Staudte, Maria; Sekicki, Mirjana

Eye’ll help you out! How the gaze cue reduces the cognitive load required for reference processing

Cognitive science, 42, pp. 2418-2458, 2018.

Referential gaze has been shown to benefit language processing in situated communication in terms of shifting visual attention and leading to shorter reaction times on subsequent tasks. The present study simultaneously assessed both visual attention and, importantly, the immediate cognitive load induced at different stages of sentence processing.

We aimed to examine the dynamics of combining visual and linguistic information in creating anticipation for a specific object and the effect this has on language processing. We report evidence from three visual‐world eye‐tracking experiments, showing that referential gaze leads to a shift in visual attention toward the cued object, which consequently lowers the effort required for processing the linguistic reference.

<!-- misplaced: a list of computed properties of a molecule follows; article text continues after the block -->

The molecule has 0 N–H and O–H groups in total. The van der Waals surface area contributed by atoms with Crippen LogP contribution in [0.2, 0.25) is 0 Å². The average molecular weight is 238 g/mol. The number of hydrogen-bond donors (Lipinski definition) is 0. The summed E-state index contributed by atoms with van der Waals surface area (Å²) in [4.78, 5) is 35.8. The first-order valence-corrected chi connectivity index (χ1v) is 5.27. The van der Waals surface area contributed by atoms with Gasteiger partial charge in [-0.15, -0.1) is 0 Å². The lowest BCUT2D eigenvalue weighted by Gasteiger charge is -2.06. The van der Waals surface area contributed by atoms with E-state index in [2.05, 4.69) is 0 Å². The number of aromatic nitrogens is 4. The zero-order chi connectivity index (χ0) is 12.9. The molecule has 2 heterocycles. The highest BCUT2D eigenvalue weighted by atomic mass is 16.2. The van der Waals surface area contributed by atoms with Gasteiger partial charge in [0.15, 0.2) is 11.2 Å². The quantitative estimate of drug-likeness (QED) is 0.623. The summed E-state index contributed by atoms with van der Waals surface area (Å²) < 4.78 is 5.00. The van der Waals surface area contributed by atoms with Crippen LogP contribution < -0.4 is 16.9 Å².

Importantly, perceiving and following the gaze cue did not prove costly in terms of cognitive effort, unless the cued object did not fit the verb selectional preferences.